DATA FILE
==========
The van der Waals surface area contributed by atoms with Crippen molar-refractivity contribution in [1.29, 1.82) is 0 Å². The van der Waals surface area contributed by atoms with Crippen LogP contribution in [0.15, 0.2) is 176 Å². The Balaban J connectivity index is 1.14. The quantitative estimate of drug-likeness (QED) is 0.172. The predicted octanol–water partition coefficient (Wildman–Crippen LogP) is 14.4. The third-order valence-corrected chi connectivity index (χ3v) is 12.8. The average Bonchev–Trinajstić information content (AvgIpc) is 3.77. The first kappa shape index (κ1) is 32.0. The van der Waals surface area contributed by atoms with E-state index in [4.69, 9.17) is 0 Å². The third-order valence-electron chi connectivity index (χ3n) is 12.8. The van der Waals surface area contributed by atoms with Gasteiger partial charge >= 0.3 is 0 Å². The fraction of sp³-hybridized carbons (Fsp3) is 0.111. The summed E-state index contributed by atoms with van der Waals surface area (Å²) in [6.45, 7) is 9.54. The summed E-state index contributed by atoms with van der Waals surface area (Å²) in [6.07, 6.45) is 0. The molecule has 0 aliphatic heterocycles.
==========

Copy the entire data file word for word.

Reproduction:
The van der Waals surface area contributed by atoms with Crippen molar-refractivity contribution in [1.29, 1.82) is 0 Å². The van der Waals surface area contributed by atoms with Crippen LogP contribution in [0.15, 0.2) is 176 Å². The Balaban J connectivity index is 1.14. The quantitative estimate of drug-likeness (QED) is 0.172. The predicted octanol–water partition coefficient (Wildman–Crippen LogP) is 14.4. The third-order valence-corrected chi connectivity index (χ3v) is 12.8. The average Bonchev–Trinajstić information content (AvgIpc) is 3.77. The first kappa shape index (κ1) is 32.0. The van der Waals surface area contributed by atoms with E-state index in [4.69, 9.17) is 0 Å². The third-order valence-electron chi connectivity index (χ3n) is 12.8. The van der Waals surface area contributed by atoms with Gasteiger partial charge >= 0.3 is 0 Å². The fraction of sp³-hybridized carbons (Fsp3) is 0.111. The summed E-state index contributed by atoms with van der Waals surface area (Å²) in [6.45, 7) is 9.54. The summed E-state index contributed by atoms with van der Waals surface area (Å²) in [6.07, 6.45) is 0. The molecule has 0 aliphatic heterocycles.